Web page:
Contributing Reporter

As criticism mounts about the sometimes limited access to specialists, HMOs are beginning to open up the process. But state and federal legislation might open it up even further.

There's been "a huge problem with patients getting necessary referrals, getting to specialists," said Jamie Court, director of Consumers for Quality Care in Santa Monica.

Many managed care groups have discouraged a primary care physician from referring patients to specialists, according to Court.

In some cases, "we're also seeing the capitation of specialists," said Court, referring to the practice of HMOs paying specialists a flat per-patient monthly fee. Critics argue that this effectively encourages physicians to provide only the minimum level of care.

"(Specialist capitation) is a relatively new phenomenon, but it's a dangerous situation," Court said. At the point where patients are sick enough to need a specialist, "their doctors shouldn't be incentivized not to give them all the care they need."

HMOs have begun responding to marketplace demands as well as political pressure to allow quicker referrals.

HMOs "started to respond" to criticism two years ago and have been working ever since to give patients easier access to specialists, said Myra Snyder, president and chief executive of the California Association of Health Plans, an HMO trade group.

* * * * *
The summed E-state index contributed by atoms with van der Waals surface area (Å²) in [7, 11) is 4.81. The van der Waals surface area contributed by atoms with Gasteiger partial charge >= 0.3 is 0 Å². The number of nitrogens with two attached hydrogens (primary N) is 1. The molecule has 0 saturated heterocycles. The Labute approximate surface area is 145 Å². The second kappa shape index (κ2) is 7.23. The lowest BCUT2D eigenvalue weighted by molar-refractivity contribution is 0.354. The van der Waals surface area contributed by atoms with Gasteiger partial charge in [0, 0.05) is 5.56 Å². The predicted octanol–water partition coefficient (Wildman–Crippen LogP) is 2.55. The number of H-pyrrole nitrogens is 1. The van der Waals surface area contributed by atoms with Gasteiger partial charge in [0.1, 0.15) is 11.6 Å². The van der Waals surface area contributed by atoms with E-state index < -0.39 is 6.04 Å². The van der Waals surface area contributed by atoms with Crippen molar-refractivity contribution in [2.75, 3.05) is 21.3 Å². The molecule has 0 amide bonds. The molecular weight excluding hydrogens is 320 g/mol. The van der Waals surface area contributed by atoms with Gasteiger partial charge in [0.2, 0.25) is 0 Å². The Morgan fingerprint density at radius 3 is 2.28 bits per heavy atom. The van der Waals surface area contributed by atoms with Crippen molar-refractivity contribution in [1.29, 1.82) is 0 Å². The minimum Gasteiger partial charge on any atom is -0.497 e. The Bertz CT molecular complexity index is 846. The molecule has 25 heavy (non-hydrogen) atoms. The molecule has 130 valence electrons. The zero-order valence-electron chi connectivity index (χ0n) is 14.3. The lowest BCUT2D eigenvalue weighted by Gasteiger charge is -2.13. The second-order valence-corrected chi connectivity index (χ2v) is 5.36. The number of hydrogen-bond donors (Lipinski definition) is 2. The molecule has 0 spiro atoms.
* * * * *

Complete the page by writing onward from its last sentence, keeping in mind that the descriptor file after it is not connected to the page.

Some HMOs have begun expediting the review process, according to Snyder. "They've put referrals to specialists on the fast track" by requiring fewer preconditions, she said.

Blue Shield of California is among the first plans to allow self referrals within the medical group of the enrollee's primary care physician. For example, if an enrollee's primary care physician belongs to a medical group that has cardiologists, neurologists and urologists, patients could "self refer" to any of those specialists without being referred by their primary care physician, but would have to pay slightly more, she said.

"There's been a positive response from consumers" to this intra-network approach, she added.

The other improvement in access has been in female patients' direct access to obstetricians and gynecologists.

Almost all health plans allow women to make an annual visit to their obstetrician or gynecologist without having to go through the referral process, according to Snyder. "The only caution we have is that a woman should not be using an ob/gyn for primary care, unless the ob/gyn is trained as a primary care physician," she added. "We've heard the complaints and it comes down to an issue of choice. People want to have a choice, even if they don't use it."


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